Take action: Make a list of three things you recently agreed to that you should have said no to. Why should you have said no? Why did you say yes?

Why?

What do you mean?

How will you do that?

What will it look like when you’re done?

What will it feel like when you’re done?

Is that really what you want, or is that what you’re supposed to want?

It sounds like you’re not too sure, tell me a bit more about it.

So how are you going to get there?

What’s stopping you?

What’s your first step?

Take action: Drop a few of these into conversation next time you’re talking to a stranger. It’s amazing what you can find out.

Making a difference

A lot of people say “I don’t really like my job, I feel like I should be making a difference”

A huge percentage of those people then do absolutely nothing about it.

Why not?

Probably because they don’t know what they mean when they say “making a difference”

For me, I’ve figured it out. It’s taken me forty-something years, but it’s become a driver for what I do. I know how I can make a difference and it now sits at the heart of how I plan my days. As you might have guessed from this week’s letters, it involves talking to people.

Take action: Do you want to make a difference? What does that actually mean to you? If you don’t know, I might be able to help you figure it out.

Talking to strangers on the street

The other day, we went to the pub, then went to the shop to get some supplies for the evening (booze1 and unhealthy snacks). Sat outside was a homeless guy. I had some change in my pocket so I gave him some and said “there you go”. He said “thank you, I just need to get some money for a bed tonight and you’re the first person today who hasn’t just given me abuse”. It was gone 7pm.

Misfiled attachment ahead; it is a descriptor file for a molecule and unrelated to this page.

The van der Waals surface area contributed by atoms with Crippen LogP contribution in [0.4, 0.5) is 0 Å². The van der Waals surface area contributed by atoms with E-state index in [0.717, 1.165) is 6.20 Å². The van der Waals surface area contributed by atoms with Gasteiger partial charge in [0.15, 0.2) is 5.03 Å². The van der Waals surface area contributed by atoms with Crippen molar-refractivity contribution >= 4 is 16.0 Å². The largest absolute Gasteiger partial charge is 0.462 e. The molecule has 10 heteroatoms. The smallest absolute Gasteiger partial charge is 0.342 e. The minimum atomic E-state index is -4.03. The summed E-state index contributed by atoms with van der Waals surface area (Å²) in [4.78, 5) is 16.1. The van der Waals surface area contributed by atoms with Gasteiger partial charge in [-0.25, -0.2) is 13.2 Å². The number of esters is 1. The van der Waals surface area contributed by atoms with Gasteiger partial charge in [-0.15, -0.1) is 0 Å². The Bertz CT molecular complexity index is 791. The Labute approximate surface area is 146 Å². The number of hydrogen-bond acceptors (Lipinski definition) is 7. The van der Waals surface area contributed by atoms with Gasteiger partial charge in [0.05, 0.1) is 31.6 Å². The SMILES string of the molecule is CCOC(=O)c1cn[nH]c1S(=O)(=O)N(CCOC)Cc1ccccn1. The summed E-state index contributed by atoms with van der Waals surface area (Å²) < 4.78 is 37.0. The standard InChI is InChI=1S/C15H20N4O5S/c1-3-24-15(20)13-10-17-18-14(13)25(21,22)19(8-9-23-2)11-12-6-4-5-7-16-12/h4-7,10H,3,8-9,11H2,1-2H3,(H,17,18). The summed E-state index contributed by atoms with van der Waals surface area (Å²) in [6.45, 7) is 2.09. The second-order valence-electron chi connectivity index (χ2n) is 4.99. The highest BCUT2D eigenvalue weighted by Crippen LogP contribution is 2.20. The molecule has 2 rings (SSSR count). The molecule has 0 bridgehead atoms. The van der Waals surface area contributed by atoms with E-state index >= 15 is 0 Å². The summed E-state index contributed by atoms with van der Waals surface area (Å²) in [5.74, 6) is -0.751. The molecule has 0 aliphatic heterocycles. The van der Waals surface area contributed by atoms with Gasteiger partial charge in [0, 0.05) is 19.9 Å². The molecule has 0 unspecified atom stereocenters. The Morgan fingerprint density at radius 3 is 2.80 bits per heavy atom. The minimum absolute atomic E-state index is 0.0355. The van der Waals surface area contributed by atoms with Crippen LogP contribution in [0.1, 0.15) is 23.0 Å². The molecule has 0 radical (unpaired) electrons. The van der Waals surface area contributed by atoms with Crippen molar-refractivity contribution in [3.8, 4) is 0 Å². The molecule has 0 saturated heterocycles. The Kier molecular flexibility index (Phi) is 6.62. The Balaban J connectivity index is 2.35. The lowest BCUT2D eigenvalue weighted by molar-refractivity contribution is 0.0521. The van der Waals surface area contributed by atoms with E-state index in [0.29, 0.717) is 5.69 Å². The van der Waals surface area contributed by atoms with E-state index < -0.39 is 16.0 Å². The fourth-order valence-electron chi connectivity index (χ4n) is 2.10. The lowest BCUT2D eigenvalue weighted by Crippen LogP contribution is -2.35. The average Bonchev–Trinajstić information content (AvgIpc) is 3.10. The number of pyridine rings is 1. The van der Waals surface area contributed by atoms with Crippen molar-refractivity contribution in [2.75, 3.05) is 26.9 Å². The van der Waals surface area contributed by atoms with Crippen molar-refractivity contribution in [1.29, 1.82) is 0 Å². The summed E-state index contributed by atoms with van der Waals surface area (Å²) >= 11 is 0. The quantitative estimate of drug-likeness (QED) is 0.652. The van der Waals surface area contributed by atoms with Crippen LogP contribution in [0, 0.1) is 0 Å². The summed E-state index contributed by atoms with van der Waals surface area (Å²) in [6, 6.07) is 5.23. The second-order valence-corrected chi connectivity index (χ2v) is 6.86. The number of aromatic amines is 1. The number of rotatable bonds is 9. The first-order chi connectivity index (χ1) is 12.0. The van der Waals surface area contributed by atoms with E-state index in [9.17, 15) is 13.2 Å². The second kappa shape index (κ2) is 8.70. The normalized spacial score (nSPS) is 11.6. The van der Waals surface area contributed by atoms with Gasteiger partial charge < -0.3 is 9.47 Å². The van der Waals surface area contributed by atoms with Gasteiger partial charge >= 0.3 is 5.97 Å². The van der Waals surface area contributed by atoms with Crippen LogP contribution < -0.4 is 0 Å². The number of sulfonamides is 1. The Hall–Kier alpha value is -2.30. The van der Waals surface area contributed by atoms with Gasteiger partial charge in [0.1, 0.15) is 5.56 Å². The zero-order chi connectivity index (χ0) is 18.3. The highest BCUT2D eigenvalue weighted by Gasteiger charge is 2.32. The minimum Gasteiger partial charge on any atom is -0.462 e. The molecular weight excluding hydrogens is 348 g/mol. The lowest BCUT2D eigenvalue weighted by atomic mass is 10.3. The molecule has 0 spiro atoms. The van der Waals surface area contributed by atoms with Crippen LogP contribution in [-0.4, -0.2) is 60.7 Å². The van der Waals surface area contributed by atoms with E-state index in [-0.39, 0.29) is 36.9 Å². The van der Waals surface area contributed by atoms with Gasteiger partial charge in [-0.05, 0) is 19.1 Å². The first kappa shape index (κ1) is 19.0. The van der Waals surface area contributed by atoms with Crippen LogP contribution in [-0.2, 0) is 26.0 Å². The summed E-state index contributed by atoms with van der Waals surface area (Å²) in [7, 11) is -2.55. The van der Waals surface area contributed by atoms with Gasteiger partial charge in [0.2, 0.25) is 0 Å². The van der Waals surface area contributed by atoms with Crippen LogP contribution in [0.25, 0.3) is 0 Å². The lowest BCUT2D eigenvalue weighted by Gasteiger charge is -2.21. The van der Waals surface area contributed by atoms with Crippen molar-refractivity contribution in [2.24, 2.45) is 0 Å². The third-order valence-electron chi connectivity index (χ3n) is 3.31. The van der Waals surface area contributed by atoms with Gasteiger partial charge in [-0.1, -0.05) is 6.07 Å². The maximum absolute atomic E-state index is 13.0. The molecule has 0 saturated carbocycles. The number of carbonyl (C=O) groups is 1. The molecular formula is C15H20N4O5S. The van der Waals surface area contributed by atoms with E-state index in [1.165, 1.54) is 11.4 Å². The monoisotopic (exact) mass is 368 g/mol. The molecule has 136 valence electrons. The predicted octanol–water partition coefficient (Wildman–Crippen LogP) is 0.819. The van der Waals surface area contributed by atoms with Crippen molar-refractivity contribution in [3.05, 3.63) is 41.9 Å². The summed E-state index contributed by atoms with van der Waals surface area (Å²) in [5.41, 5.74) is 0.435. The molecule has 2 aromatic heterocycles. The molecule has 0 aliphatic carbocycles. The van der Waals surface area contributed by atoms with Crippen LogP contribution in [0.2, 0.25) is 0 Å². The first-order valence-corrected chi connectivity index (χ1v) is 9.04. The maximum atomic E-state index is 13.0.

I sat down with him and we had a chat. A bit about how the various hostels worked (if you don’t get in on a Friday, you’re basically locked out till Monday), about the people he was talking to to try and get some help, about how he sometimes feels like he doesn’t exist as people look away.

I’m not saying this to be preachy or anything. It could be that he was totally taking me for a ride. But it’s more likely that he wasn’t lying about being ignored all day (face it, that’s not improbable), and for a couple of minutes I might just have made him feel a tiny bit better. For the cost of a few coins and some time.

Take action: Talk to strangers, wherever they are.

  1. Appletise for me

Talking to strangers in pubs

The other day, my daughter and her friend wanted to go to see a band in Manchester. I was then on taxi duty for the evening.

We parked up, I dropped them off and I went to wander around the city centre for four hours. I went to Starbucks, had a coffee and did a bit of work. I went to eat something (mainly out of boredom). And then I wandered into a random pub.

As I was buying a drink, the guy stood next to me turned, said “Hi, I’m Nick” and shook my hand. I was somewhat surprised, even though I shouldn’t be. It’s a pub. You’re supposed to do that.